Travel services, from airport parking lots to hotel room bookings, must explain to customers why they are capturing their personal data, who is requesting that data, and who else will have the access to it.
Audit the data you store
As use cases grow in number and personal information is applied across various departments, it becomes difficult to track all the types of information collected. Organize an information audit. This will help analyze what data you have, why you store it, what you want to do with it, and how long should you keep it. It’s important to determine what consent you have been obtaining for this information. Was it explicit, or not? Do you provide security measures to protect the data from a breach? The Information Commissioner’s Office (ICO) – the UK’s independent body created to uphold information rights – has a helpful checklist on its website for companies to assess how well they are prepared for the GDPR rules.
Travel industry perspective. Booking.com, the largest flight, and accommodation OTA, collects a broad spectrum of personal details, including names, travel purposes (leisure or work), travel with children, emails, payment data, etc.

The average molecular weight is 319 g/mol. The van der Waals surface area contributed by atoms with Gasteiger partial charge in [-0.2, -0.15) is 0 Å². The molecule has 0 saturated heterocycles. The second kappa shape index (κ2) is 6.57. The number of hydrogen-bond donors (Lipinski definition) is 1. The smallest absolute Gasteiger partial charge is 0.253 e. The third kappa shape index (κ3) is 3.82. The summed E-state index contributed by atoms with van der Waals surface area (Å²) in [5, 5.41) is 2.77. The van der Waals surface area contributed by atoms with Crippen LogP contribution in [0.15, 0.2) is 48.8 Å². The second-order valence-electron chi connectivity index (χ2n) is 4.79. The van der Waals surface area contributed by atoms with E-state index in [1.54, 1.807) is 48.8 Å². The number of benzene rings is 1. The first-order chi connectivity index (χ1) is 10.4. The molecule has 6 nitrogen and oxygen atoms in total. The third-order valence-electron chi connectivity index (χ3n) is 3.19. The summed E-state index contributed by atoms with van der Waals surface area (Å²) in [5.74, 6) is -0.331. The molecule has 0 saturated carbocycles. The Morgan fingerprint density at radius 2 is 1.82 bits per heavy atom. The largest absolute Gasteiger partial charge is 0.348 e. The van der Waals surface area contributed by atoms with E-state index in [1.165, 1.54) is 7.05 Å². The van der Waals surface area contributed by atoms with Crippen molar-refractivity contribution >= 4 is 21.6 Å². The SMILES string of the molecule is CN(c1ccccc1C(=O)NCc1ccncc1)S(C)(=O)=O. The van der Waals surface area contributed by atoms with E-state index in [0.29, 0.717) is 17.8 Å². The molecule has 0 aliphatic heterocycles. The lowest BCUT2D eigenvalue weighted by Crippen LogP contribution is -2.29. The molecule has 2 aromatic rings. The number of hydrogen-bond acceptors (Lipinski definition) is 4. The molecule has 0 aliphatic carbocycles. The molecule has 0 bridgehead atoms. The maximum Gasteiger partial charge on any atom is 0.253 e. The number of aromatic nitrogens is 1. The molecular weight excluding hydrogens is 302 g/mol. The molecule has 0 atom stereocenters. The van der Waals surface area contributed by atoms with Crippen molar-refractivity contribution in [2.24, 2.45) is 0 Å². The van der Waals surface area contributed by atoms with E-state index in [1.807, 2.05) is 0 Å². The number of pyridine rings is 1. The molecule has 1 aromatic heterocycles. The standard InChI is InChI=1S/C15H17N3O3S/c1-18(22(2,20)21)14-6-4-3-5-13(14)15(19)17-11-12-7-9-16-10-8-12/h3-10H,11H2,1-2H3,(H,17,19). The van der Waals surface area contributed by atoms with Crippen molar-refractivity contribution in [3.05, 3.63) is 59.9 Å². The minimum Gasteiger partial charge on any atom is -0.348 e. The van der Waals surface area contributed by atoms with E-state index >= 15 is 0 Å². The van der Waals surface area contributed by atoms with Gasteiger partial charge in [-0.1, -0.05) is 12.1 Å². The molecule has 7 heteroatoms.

Booking.com stores a lot of identifying and non-identifying information about users
The Regulation requires communicating clear purposes of information use. To achieve that, travel companies – especially those collecting data for sophisticated personalization – must organize an information audit.
Review existing contracts
Massive data exchange via APIs is common practice in the travel industry. One of the most important steps for wholesalers today is to upgrade contracts in place that contain the provision about protection of individual rights. Companies should understand how their partners inform data subjects about the transfers they make.
Travel industry perspective. For instance, OTAs send personal data to hotels, other accommodation providers, car rental services, and airlines that may be within or beyond the EU, but still render services to EU citizens.
On the other hand, if your partners purchase the data from you, they must explain how they plan to secure and keep it up-to-date as well as explain to individuals where and how they have obtained the data.
Be ready to respond to user requests
According to regulation rules, all users have the right to ask companies:
- List the data stored with them;
- Define data collection purposes and uses cases;
- Outline the time period for which the personal data will be stored;
- Send a copy of all their data that is held;
- Delete the data about them.
Each company is obligated to supply this information and process such requests.
Travel industry perspective. Some of these requests can be addressed autonomously. Virgin America, for instance, allows for deleting some part personal information via an individual user profile.